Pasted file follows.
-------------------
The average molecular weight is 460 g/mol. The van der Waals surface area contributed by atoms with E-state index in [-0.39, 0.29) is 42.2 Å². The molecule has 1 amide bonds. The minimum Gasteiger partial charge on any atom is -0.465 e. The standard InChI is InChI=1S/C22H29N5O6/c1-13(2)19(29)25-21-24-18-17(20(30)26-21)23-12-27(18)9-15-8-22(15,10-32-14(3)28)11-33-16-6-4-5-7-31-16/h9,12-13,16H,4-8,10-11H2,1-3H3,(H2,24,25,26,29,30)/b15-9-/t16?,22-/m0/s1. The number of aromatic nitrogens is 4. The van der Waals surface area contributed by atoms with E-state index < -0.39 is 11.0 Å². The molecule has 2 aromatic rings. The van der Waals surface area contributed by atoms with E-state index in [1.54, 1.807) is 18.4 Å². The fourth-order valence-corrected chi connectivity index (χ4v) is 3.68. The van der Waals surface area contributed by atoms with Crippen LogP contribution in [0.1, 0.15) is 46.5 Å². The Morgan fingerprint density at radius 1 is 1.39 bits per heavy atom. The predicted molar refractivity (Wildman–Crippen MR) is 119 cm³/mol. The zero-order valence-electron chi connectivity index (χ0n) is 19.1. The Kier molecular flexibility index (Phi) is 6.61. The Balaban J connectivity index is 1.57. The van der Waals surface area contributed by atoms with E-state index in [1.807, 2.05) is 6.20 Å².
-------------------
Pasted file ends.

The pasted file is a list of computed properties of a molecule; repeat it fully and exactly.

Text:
The average molecular weight is 460 g/mol. The van der Waals surface area contributed by atoms with E-state index in [-0.39, 0.29) is 42.2 Å². The molecule has 1 amide bonds. The minimum Gasteiger partial charge on any atom is -0.465 e. The standard InChI is InChI=1S/C22H29N5O6/c1-13(2)19(29)25-21-24-18-17(20(30)26-21)23-12-27(18)9-15-8-22(15,10-32-14(3)28)11-33-16-6-4-5-7-31-16/h9,12-13,16H,4-8,10-11H2,1-3H3,(H2,24,25,26,29,30)/b15-9-/t16?,22-/m0/s1. The number of aromatic nitrogens is 4. The van der Waals surface area contributed by atoms with E-state index < -0.39 is 11.0 Å². The molecule has 2 aromatic rings. The van der Waals surface area contributed by atoms with E-state index in [1.54, 1.807) is 18.4 Å². The fourth-order valence-corrected chi connectivity index (χ4v) is 3.68. The van der Waals surface area contributed by atoms with Crippen LogP contribution in [0.1, 0.15) is 46.5 Å². The Morgan fingerprint density at radius 1 is 1.39 bits per heavy atom. The predicted molar refractivity (Wildman–Crippen MR) is 119 cm³/mol. The zero-order valence-electron chi connectivity index (χ0n) is 19.1. The Kier molecular flexibility index (Phi) is 6.61. The Balaban J connectivity index is 1.57. The van der Waals surface area contributed by atoms with E-state index in [1.807, 2.05) is 6.20 Å².